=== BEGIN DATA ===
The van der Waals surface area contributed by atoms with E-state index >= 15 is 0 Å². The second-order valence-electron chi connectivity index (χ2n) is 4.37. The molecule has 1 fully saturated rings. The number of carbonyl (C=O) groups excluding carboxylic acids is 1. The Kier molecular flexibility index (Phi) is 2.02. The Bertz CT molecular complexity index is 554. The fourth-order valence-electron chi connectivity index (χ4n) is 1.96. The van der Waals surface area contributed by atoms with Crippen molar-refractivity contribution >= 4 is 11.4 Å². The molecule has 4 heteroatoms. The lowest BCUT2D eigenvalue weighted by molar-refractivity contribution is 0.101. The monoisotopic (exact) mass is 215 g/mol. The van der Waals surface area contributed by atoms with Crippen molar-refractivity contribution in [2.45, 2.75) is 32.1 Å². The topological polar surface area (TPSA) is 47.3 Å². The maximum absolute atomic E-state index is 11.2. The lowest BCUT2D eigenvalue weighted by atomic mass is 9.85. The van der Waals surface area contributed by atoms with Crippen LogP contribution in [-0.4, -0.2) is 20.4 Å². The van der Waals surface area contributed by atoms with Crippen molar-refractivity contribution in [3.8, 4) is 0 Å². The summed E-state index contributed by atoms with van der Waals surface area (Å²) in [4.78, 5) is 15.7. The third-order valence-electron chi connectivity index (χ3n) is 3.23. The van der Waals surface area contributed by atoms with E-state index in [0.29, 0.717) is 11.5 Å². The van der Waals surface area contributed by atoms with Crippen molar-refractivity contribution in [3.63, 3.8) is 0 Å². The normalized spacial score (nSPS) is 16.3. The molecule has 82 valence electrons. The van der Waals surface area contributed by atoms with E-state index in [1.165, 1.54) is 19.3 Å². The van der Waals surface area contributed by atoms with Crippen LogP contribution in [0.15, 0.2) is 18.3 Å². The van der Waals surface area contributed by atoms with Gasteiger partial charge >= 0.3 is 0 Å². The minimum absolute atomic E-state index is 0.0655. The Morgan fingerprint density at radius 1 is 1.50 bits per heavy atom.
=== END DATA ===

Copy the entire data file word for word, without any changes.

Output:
The van der Waals surface area contributed by atoms with E-state index >= 15 is 0 Å². The second-order valence-electron chi connectivity index (χ2n) is 4.37. The molecule has 1 fully saturated rings. The number of carbonyl (C=O) groups excluding carboxylic acids is 1. The Kier molecular flexibility index (Phi) is 2.02. The Bertz CT molecular complexity index is 554. The fourth-order valence-electron chi connectivity index (χ4n) is 1.96. The van der Waals surface area contributed by atoms with Crippen molar-refractivity contribution >= 4 is 11.4 Å². The molecule has 4 heteroatoms. The lowest BCUT2D eigenvalue weighted by molar-refractivity contribution is 0.101. The monoisotopic (exact) mass is 215 g/mol. The van der Waals surface area contributed by atoms with Crippen molar-refractivity contribution in [2.45, 2.75) is 32.1 Å². The topological polar surface area (TPSA) is 47.3 Å². The maximum absolute atomic E-state index is 11.2. The lowest BCUT2D eigenvalue weighted by atomic mass is 9.85. The van der Waals surface area contributed by atoms with Crippen LogP contribution in [-0.4, -0.2) is 20.4 Å². The van der Waals surface area contributed by atoms with Crippen molar-refractivity contribution in [3.8, 4) is 0 Å². The summed E-state index contributed by atoms with van der Waals surface area (Å²) in [4.78, 5) is 15.7. The third-order valence-electron chi connectivity index (χ3n) is 3.23. The van der Waals surface area contributed by atoms with E-state index in [0.29, 0.717) is 11.5 Å². The van der Waals surface area contributed by atoms with Crippen molar-refractivity contribution in [3.63, 3.8) is 0 Å². The normalized spacial score (nSPS) is 16.3. The molecule has 82 valence electrons. The van der Waals surface area contributed by atoms with E-state index in [1.165, 1.54) is 19.3 Å². The van der Waals surface area contributed by atoms with Crippen LogP contribution in [0.15, 0.2) is 18.3 Å². The van der Waals surface area contributed by atoms with Gasteiger partial charge >= 0.3 is 0 Å². The minimum absolute atomic E-state index is 0.0655. The Morgan fingerprint density at radius 1 is 1.50 bits per heavy atom.